Of course there are also considerable differences within the English community; we shall have to wait and see how those are to be addressed by the politicians. As the pundits are now pointing out, Government will have an uphill struggle to find a viable formula within the time frame that Cameron has so foolishly set. However, that will not be their greatest difficulty. Their real problem will be to get the public to engage, to come out in their thousands like the Scots, and to produce an 85% turn-out for any voting that follows. For as long as the English public believes that it won’t make any difference who gets in, and that they’re all liars anyway, then we will continue as we are. Laws may be changed, the unwritten constitution ‘re-unwritten’, but for as long as there is disengagement there will be dissent and disillusion too.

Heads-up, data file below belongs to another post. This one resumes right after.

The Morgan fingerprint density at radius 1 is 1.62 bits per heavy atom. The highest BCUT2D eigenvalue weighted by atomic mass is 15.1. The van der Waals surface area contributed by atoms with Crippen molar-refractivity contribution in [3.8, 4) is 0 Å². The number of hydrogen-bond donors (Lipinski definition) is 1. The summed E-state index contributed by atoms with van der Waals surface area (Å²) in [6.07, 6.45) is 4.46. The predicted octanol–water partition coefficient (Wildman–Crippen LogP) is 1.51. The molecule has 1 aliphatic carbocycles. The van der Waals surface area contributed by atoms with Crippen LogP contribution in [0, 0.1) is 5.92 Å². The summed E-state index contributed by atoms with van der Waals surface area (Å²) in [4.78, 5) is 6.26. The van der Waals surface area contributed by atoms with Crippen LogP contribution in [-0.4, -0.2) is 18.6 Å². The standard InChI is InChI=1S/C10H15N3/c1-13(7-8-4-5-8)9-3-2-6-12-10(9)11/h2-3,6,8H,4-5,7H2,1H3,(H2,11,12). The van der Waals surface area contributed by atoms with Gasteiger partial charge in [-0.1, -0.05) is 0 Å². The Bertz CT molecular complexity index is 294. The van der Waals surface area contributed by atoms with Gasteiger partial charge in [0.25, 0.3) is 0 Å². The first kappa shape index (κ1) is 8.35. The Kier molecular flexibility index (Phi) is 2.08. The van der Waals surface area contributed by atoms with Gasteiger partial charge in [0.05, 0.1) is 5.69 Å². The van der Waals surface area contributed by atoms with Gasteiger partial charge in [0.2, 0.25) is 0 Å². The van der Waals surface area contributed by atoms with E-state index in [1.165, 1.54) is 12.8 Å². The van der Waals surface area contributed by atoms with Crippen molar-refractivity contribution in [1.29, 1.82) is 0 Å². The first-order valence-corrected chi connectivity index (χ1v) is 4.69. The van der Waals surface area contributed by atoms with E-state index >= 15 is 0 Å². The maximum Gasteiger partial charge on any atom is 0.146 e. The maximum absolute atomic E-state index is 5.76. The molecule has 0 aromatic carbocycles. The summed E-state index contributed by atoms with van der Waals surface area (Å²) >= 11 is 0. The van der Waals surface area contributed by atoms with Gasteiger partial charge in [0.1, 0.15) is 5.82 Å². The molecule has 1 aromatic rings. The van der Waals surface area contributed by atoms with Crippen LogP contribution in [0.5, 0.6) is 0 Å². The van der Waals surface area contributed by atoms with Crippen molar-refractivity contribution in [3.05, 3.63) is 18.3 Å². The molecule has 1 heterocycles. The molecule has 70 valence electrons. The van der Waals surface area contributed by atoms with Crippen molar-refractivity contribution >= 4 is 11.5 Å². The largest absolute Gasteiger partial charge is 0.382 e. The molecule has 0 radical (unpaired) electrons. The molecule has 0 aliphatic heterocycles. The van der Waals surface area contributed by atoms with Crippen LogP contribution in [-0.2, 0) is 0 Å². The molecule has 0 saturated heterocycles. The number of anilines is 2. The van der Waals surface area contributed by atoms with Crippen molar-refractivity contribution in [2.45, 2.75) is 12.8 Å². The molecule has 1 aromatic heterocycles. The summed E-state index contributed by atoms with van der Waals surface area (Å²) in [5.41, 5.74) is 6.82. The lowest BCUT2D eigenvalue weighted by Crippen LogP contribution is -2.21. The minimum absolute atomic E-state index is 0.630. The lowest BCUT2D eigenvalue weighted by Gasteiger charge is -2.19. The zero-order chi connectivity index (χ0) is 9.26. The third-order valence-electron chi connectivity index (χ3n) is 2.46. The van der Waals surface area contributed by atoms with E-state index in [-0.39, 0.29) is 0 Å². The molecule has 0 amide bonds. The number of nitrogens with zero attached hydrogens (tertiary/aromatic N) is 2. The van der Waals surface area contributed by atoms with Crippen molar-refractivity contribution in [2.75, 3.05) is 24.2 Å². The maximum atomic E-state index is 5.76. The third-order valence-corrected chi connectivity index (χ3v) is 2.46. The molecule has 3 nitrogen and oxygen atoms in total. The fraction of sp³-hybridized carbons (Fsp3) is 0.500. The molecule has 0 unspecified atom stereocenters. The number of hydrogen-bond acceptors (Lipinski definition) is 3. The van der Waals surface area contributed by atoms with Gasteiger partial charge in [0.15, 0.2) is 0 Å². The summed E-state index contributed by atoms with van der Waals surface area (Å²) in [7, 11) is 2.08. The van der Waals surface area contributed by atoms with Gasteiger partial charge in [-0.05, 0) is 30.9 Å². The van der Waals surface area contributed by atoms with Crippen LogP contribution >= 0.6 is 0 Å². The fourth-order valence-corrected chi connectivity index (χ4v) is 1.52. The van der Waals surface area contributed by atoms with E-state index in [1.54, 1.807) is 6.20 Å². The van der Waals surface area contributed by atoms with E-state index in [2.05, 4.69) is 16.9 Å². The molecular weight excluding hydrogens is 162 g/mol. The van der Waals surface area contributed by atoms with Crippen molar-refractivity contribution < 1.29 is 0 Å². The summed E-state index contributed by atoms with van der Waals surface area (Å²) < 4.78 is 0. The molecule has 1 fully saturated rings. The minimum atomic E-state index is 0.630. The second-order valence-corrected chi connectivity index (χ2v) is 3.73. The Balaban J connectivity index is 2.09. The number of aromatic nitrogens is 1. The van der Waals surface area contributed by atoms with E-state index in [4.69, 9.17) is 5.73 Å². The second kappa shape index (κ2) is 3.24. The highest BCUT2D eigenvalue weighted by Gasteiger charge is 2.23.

I made my annual trip to the British Science Festival in September. In between giving my own talks I try to get to others’ presentations; the range covered is remarkable, and sometimes the content is a stimulus to further ideas and discussion. One well-attended talk (chiefly by people, like myself, of a certain age!) was on ageing. With our population continuing to increase its average age, a better understanding of how to preserve faculties is essential. One snippet I gleaned is that, among the various frequency bands of the brain’s electrical activity, the gamma band becomes weaker with age. This range of frequencies is quite high – around 40 - 60 firings per second – and is associated with linking the various aspects of a stimulus into a coherent whole. For example, the colour of a bird, its shape, its location in a tree and the song it is producing are all analysed in different areas of the brain. Nevertheless, we solve the problem of knowing which bits of brain activity ‘go together’, and have a unified experience of a singing bird. Using electroencephalography to examine the brain waves would show that the gamma band oscillations of all those different brain regions had become locked in step. This phase-locking, as it is called, appears to be the mechanism underlying the unification process. If that process weakens with age, then some predictions follow, so I did a literature search when I returned home, to see if the predictions were correct. Incidentally, I hope you are aware of the wonderful resource in the OU library, that permits searching through vast numbers of journals in a few seconds. If you’ve not tried it yet, put this address in your web browser: http://www.open.ac.uk/library/libraryresources/selected-resources-for-yourstudy?id=635&filter=database After that, click on Database (there will be a number in brackets after it). Next, you click on a letter of the alphabet; choose ‘P’. This is P for psychology and the like. Scroll down until you find a database called PsycINFO. Click on that and away you go! Pop in a search item or two. For instance, in the first box type ‘gamma band’ and in the next put ‘schizophrenia’, then click search. You’ll get dozens of articles that link those two topics.